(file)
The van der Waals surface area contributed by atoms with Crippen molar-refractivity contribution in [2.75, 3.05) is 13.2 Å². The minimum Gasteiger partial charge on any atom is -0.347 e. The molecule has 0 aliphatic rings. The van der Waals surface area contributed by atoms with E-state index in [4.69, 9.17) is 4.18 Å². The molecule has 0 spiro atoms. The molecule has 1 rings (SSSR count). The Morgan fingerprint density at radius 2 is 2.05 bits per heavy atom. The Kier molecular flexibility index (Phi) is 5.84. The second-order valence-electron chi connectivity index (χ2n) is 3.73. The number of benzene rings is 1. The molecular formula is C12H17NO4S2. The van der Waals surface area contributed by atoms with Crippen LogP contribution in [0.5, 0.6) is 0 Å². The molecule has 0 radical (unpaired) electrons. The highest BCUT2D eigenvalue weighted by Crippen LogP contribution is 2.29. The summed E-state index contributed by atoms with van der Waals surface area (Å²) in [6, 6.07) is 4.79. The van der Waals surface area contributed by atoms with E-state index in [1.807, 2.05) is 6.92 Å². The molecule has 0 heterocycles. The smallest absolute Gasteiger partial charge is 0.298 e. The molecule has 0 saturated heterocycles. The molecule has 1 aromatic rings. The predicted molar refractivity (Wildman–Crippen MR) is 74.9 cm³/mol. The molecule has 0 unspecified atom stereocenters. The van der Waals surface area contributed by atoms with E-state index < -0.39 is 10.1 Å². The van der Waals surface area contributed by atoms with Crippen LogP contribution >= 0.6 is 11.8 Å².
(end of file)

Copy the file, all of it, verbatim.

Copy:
The van der Waals surface area contributed by atoms with Crippen molar-refractivity contribution in [2.75, 3.05) is 13.2 Å². The minimum Gasteiger partial charge on any atom is -0.347 e. The molecule has 0 aliphatic rings. The van der Waals surface area contributed by atoms with E-state index in [4.69, 9.17) is 4.18 Å². The molecule has 0 spiro atoms. The molecule has 1 rings (SSSR count). The Morgan fingerprint density at radius 2 is 2.05 bits per heavy atom. The Kier molecular flexibility index (Phi) is 5.84. The second-order valence-electron chi connectivity index (χ2n) is 3.73. The number of benzene rings is 1. The molecular formula is C12H17NO4S2. The van der Waals surface area contributed by atoms with Crippen LogP contribution in [0.5, 0.6) is 0 Å². The molecule has 0 radical (unpaired) electrons. The highest BCUT2D eigenvalue weighted by Crippen LogP contribution is 2.29. The summed E-state index contributed by atoms with van der Waals surface area (Å²) in [6, 6.07) is 4.79. The van der Waals surface area contributed by atoms with E-state index in [1.807, 2.05) is 6.92 Å². The molecule has 0 heterocycles. The smallest absolute Gasteiger partial charge is 0.298 e. The molecule has 0 saturated heterocycles. The molecule has 1 aromatic rings. The predicted molar refractivity (Wildman–Crippen MR) is 74.9 cm³/mol. The molecule has 0 unspecified atom stereocenters. The van der Waals surface area contributed by atoms with E-state index < -0.39 is 10.1 Å². The van der Waals surface area contributed by atoms with Crippen LogP contribution >= 0.6 is 11.8 Å².